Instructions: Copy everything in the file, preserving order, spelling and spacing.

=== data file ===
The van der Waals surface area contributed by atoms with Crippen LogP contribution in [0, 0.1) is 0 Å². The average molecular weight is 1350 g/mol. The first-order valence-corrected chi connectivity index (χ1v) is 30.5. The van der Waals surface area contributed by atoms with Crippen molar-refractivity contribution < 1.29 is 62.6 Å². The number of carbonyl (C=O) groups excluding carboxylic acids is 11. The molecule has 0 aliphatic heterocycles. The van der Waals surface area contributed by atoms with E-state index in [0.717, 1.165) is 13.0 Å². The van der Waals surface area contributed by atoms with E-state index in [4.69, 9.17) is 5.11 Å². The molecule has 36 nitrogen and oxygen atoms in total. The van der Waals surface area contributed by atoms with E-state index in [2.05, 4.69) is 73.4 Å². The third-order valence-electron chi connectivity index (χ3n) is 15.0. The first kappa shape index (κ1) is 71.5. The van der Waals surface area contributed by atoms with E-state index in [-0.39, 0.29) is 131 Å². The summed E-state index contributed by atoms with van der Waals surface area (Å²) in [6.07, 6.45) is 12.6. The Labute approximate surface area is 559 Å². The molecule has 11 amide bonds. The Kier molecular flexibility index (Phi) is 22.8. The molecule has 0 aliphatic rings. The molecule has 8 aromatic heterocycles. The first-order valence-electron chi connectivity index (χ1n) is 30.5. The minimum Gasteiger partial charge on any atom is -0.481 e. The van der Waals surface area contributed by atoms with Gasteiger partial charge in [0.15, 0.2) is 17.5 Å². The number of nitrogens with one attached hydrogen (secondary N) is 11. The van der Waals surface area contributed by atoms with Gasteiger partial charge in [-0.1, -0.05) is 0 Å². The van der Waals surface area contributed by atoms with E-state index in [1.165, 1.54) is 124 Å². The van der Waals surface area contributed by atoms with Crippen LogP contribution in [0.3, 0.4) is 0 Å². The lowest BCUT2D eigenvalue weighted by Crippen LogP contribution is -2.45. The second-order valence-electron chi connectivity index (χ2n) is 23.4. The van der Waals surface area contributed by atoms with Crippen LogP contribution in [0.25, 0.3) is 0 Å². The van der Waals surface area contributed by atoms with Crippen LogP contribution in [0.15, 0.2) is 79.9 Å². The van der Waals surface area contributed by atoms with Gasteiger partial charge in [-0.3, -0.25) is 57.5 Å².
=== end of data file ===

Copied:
The van der Waals surface area contributed by atoms with Crippen LogP contribution in [0, 0.1) is 0 Å². The average molecular weight is 1350 g/mol. The first-order valence-corrected chi connectivity index (χ1v) is 30.5. The van der Waals surface area contributed by atoms with Crippen molar-refractivity contribution < 1.29 is 62.6 Å². The number of carbonyl (C=O) groups excluding carboxylic acids is 11. The molecule has 0 aliphatic heterocycles. The van der Waals surface area contributed by atoms with E-state index in [0.717, 1.165) is 13.0 Å². The van der Waals surface area contributed by atoms with E-state index in [4.69, 9.17) is 5.11 Å². The molecule has 36 nitrogen and oxygen atoms in total. The van der Waals surface area contributed by atoms with E-state index in [2.05, 4.69) is 73.4 Å². The third-order valence-electron chi connectivity index (χ3n) is 15.0. The first kappa shape index (κ1) is 71.5. The van der Waals surface area contributed by atoms with E-state index in [-0.39, 0.29) is 131 Å². The summed E-state index contributed by atoms with van der Waals surface area (Å²) in [6.07, 6.45) is 12.6. The Labute approximate surface area is 559 Å². The molecule has 11 amide bonds. The Kier molecular flexibility index (Phi) is 22.8. The molecule has 0 aliphatic rings. The molecule has 8 aromatic heterocycles. The first-order valence-electron chi connectivity index (χ1n) is 30.5. The minimum Gasteiger partial charge on any atom is -0.481 e. The van der Waals surface area contributed by atoms with Gasteiger partial charge in [0.15, 0.2) is 17.5 Å². The number of nitrogens with one attached hydrogen (secondary N) is 11. The van der Waals surface area contributed by atoms with Gasteiger partial charge in [-0.1, -0.05) is 0 Å². The van der Waals surface area contributed by atoms with E-state index in [1.165, 1.54) is 124 Å². The van der Waals surface area contributed by atoms with Crippen LogP contribution in [0.3, 0.4) is 0 Å². The lowest BCUT2D eigenvalue weighted by Crippen LogP contribution is -2.45. The second-order valence-electron chi connectivity index (χ2n) is 23.4. The van der Waals surface area contributed by atoms with Crippen LogP contribution in [0.25, 0.3) is 0 Å². The van der Waals surface area contributed by atoms with Crippen LogP contribution in [0.15, 0.2) is 79.9 Å². The van der Waals surface area contributed by atoms with Gasteiger partial charge in [-0.3, -0.25) is 57.5 Å².